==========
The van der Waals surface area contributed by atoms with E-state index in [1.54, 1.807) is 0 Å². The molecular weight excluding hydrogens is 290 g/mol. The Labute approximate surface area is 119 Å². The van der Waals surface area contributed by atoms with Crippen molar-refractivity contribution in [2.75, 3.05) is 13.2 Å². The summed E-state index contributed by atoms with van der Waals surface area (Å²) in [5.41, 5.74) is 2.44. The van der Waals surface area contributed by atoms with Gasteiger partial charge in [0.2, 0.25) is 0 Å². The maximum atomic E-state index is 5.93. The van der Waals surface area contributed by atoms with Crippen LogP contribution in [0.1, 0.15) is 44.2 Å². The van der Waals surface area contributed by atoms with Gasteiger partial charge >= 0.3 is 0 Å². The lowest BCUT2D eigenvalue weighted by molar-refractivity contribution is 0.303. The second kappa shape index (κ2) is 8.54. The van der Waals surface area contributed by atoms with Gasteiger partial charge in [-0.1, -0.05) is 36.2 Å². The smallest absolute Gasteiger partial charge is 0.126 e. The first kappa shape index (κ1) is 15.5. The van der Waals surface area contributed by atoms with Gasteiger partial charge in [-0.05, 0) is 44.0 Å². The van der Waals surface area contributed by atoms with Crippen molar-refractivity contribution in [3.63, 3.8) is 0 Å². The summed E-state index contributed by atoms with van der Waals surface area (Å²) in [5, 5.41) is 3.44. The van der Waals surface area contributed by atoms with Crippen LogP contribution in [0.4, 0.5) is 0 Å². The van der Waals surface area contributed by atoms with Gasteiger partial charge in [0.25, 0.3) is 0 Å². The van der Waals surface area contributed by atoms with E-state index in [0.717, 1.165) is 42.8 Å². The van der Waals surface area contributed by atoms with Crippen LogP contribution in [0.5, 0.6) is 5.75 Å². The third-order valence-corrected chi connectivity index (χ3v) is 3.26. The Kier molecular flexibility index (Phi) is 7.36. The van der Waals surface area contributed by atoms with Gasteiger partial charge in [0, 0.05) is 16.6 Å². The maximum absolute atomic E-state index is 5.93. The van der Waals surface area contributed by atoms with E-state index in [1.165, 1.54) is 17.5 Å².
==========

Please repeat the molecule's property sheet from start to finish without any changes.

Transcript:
The van der Waals surface area contributed by atoms with E-state index in [1.54, 1.807) is 0 Å². The molecular weight excluding hydrogens is 290 g/mol. The Labute approximate surface area is 119 Å². The van der Waals surface area contributed by atoms with Crippen molar-refractivity contribution in [2.75, 3.05) is 13.2 Å². The summed E-state index contributed by atoms with van der Waals surface area (Å²) in [5.41, 5.74) is 2.44. The van der Waals surface area contributed by atoms with Gasteiger partial charge in [0.2, 0.25) is 0 Å². The maximum atomic E-state index is 5.93. The van der Waals surface area contributed by atoms with Crippen LogP contribution in [0.1, 0.15) is 44.2 Å². The van der Waals surface area contributed by atoms with Gasteiger partial charge >= 0.3 is 0 Å². The lowest BCUT2D eigenvalue weighted by molar-refractivity contribution is 0.303. The second kappa shape index (κ2) is 8.54. The van der Waals surface area contributed by atoms with Gasteiger partial charge in [-0.1, -0.05) is 36.2 Å². The smallest absolute Gasteiger partial charge is 0.126 e. The first kappa shape index (κ1) is 15.5. The van der Waals surface area contributed by atoms with Gasteiger partial charge in [-0.05, 0) is 44.0 Å². The van der Waals surface area contributed by atoms with Crippen molar-refractivity contribution in [3.63, 3.8) is 0 Å². The summed E-state index contributed by atoms with van der Waals surface area (Å²) in [5, 5.41) is 3.44. The van der Waals surface area contributed by atoms with Crippen LogP contribution in [0.4, 0.5) is 0 Å². The van der Waals surface area contributed by atoms with Gasteiger partial charge in [0.25, 0.3) is 0 Å². The van der Waals surface area contributed by atoms with E-state index in [0.717, 1.165) is 42.8 Å². The van der Waals surface area contributed by atoms with Crippen LogP contribution in [0.5, 0.6) is 5.75 Å². The third-order valence-corrected chi connectivity index (χ3v) is 3.26. The Kier molecular flexibility index (Phi) is 7.36. The van der Waals surface area contributed by atoms with Gasteiger partial charge in [0, 0.05) is 16.6 Å². The maximum absolute atomic E-state index is 5.93. The van der Waals surface area contributed by atoms with E-state index in [1.165, 1.54) is 17.5 Å².